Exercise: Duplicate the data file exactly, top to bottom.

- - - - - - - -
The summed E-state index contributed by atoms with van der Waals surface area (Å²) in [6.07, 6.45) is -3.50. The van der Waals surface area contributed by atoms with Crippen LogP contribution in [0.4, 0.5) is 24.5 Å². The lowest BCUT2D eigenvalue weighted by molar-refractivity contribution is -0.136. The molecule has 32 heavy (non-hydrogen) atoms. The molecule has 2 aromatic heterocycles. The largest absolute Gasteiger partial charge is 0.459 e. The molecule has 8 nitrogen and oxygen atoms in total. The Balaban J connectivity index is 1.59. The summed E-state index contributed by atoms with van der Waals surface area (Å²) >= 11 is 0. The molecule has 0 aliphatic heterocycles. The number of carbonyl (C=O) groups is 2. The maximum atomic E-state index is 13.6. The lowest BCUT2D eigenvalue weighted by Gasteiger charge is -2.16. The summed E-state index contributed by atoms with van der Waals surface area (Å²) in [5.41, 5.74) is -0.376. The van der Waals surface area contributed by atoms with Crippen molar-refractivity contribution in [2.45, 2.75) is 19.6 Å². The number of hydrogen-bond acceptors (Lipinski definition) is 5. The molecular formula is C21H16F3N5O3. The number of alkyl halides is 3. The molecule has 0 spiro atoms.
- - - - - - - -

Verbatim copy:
The summed E-state index contributed by atoms with van der Waals surface area (Å²) in [6.07, 6.45) is -3.50. The van der Waals surface area contributed by atoms with Crippen LogP contribution in [0.4, 0.5) is 24.5 Å². The lowest BCUT2D eigenvalue weighted by molar-refractivity contribution is -0.136. The molecule has 32 heavy (non-hydrogen) atoms. The molecule has 2 aromatic heterocycles. The largest absolute Gasteiger partial charge is 0.459 e. The molecule has 8 nitrogen and oxygen atoms in total. The Balaban J connectivity index is 1.59. The summed E-state index contributed by atoms with van der Waals surface area (Å²) >= 11 is 0. The molecule has 0 aliphatic heterocycles. The number of carbonyl (C=O) groups is 2. The maximum atomic E-state index is 13.6. The lowest BCUT2D eigenvalue weighted by Gasteiger charge is -2.16. The summed E-state index contributed by atoms with van der Waals surface area (Å²) in [5.41, 5.74) is -0.376. The van der Waals surface area contributed by atoms with Crippen molar-refractivity contribution in [2.45, 2.75) is 19.6 Å². The number of hydrogen-bond acceptors (Lipinski definition) is 5. The molecular formula is C21H16F3N5O3. The number of alkyl halides is 3. The molecule has 0 spiro atoms.